American Heritage® Dictionary of the English Language, Fourth Edition
- n. A pipe or tube fashioned or deployed in an inverted U shape and filled until atmospheric pressure is sufficient to force a liquid from a reservoir in one end of the tube over a barrier higher than the reservoir and out the other end.
- n. Zoology A tubular organ, especially of aquatic invertebrates such as squids or clams, by which water is taken in or expelled.
- v. To draw off or convey through or as if through a siphon.
- v. To pass through a siphon.
Century Dictionary and Cyclopedia
- n. A bent pipe or tube with legs of unequal length, used for drawing liquid out of a vessel by causing it to rise in the tube over the rim or top. For this purpose the shorter leg is inserted in the liquid, and the air is exhausted by being drawn through the longer leg. The liquid then rises by the pressure of the atmosphere and fills the tube, and the flow begins from the lower end. Sometimes an exhausting-tube (a in the figure) is placed on the longer leg; the air, in that case, is sucked out through a till the tube is filled to the cock b, which is then opened, and the flow commences—the cock b being so constructed as to close the suction-tube when the siphon is running. But the more general method is to fill the tube in the first place with the liquid, and then, stopping the mouth of the longer leg, to insert the shorter leg in the vessel; upon removal of the stop, the liquid will immediately begin to run. The flow depends upon the difference in vertical height of the two columns of the liquid, measured respectively from the bend of the tube to the level of the water in the vessel and to the open end of the tube. The flow ceases as soon as, by the lowering of the level in the vessel, these columns become of equal height, or when this level descends to the end of the shorter leg. The atmospheric pressure is essential to support the column of liquid from the vessel up to the top of the bend of the tube, and this height is consequently limited, varying inversely with the density of the liquid. At sea-level the maximum height is a little less than 30 inches for mercury and 34 feet for water.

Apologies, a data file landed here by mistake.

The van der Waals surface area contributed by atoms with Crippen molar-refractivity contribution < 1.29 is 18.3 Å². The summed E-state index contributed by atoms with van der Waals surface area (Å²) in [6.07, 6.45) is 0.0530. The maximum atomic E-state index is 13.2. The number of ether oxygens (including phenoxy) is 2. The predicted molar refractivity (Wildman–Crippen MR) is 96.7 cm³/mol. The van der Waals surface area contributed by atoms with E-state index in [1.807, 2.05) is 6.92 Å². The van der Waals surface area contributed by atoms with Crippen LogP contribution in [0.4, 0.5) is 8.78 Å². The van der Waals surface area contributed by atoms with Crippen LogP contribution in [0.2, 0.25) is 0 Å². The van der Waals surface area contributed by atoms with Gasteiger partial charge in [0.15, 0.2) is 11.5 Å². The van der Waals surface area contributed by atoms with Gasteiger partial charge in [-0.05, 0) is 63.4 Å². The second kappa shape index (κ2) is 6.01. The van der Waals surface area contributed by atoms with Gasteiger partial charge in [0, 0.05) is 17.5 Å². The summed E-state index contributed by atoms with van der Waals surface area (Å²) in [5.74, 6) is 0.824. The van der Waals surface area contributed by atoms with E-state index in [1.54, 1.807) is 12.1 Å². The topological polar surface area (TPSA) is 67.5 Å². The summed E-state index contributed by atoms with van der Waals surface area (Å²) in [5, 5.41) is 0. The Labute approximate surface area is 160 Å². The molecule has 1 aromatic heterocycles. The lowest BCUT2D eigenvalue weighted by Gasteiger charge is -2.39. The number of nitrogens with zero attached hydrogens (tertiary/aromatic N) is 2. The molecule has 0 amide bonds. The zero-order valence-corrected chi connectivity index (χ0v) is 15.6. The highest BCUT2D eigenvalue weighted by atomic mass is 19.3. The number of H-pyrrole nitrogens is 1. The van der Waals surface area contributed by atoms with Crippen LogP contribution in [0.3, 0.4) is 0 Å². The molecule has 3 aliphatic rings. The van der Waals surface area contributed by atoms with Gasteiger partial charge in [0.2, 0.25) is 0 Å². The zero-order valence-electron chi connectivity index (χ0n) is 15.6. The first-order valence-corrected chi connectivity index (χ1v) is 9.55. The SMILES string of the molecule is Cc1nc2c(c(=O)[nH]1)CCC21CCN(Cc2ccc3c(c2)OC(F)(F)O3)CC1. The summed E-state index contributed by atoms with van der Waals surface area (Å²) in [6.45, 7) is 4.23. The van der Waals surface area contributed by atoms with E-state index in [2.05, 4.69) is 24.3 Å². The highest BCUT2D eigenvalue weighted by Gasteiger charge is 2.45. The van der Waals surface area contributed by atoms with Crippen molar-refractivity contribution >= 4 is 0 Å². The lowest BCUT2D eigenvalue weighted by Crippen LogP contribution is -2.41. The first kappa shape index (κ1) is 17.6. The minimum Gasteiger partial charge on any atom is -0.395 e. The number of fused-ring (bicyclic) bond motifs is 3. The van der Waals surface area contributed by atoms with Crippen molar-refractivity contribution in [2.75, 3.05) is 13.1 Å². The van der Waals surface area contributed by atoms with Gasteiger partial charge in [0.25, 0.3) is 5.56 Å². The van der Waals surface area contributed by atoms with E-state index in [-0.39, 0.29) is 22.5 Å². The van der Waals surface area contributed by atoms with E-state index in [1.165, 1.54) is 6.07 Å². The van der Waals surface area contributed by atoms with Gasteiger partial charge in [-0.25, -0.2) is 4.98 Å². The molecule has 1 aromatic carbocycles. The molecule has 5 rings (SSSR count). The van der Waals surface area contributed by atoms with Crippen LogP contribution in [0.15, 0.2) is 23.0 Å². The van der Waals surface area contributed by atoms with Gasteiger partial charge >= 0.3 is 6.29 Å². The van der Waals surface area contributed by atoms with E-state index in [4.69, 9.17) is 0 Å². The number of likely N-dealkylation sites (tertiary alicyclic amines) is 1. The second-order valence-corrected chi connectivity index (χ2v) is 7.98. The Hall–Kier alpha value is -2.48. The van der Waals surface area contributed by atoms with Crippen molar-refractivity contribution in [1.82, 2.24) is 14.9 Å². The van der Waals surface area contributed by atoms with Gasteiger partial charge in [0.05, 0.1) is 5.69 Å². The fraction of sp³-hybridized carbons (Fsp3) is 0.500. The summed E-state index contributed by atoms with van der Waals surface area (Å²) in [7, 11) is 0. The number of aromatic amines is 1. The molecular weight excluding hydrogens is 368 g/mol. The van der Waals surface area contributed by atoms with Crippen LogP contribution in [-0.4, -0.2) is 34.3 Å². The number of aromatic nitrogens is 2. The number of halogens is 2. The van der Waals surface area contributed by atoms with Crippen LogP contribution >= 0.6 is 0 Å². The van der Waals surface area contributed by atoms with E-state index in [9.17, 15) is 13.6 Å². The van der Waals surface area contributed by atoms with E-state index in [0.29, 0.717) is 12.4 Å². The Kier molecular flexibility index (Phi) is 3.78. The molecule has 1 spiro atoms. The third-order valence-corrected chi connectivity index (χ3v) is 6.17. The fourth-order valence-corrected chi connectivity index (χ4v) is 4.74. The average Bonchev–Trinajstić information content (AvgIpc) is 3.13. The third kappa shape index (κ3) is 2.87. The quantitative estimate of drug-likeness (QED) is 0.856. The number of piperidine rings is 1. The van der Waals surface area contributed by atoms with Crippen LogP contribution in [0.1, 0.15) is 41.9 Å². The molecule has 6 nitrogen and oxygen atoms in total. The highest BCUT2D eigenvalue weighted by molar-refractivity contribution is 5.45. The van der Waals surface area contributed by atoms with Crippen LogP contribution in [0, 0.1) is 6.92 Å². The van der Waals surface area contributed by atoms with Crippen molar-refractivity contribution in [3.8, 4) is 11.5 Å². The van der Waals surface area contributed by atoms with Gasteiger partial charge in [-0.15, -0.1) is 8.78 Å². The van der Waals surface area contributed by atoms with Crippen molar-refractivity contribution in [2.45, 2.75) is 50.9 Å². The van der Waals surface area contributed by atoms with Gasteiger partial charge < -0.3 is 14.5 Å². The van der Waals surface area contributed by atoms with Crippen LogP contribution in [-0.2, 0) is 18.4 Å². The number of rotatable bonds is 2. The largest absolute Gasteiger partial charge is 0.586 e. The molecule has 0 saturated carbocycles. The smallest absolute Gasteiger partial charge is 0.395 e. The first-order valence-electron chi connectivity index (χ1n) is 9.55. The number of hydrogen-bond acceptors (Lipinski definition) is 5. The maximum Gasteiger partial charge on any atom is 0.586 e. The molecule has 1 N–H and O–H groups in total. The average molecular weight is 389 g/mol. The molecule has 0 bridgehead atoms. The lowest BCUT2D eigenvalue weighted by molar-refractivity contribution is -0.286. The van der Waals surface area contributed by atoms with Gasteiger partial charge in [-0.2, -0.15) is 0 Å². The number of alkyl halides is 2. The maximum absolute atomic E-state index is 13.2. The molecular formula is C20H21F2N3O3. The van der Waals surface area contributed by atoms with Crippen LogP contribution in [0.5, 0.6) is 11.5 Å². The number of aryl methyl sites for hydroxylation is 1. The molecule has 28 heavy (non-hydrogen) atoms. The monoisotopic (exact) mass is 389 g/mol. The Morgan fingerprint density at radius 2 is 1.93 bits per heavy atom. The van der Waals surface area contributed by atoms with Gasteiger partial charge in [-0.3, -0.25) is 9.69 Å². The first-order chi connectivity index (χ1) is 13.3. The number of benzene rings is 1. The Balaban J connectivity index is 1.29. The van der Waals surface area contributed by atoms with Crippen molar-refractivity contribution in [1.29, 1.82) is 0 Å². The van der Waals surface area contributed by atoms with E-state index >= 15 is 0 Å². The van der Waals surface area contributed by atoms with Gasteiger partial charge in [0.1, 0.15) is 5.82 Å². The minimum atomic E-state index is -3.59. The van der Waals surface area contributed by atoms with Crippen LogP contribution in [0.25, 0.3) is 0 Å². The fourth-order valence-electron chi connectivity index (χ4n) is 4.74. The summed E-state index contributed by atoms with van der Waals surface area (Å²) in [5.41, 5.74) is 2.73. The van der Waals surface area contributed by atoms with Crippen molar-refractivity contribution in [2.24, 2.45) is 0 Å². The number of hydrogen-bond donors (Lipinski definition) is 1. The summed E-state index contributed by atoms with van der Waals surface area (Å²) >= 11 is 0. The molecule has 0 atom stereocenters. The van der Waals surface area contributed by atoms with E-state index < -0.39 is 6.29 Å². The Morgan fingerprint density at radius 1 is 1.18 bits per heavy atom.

- n. In zoology, a canal or conduit, without reference to size, shape, or function; generally, a tube or tubular organ through which water or other fluid passes; a siphuncle. Specifically- In Mollusca:
- n. [capitalized] [NL.] In conchology, a genus of gastropods. Also Sipho (Klein, 1753; Fabricius, 1822) and Sypho (Brown, 1827).
- n. In botany, one of the small peculiar cells surrounding the large elongated central cell in the frond of certain florideous algae. See monosiphonous, polysiphonous, Polysiphonia, pericentral.
- n. A siphon-bottle.
- To convey, as water, by means of a siphon; transmit or remove by a siphon.
- To pass or be conducted through a siphon.
- n. A tubular anal organ of the aquatic bugs of the family Nepidæ, probably respiratory in function.
- n. In siphonophorans, a feeding zoöid or hydranth.
- n. A bent pipe or tube with one end lower than the other, in which hydrostatic pressure exerted due to the force of gravity moves liquid from one reservoir to another.
- n. a soda siphon
- n. biology a tubelike organ found in animals or elongated cell found in plants.
- v. transitive to transfer (liquid) by means of a siphon.
GNU Webster's 1913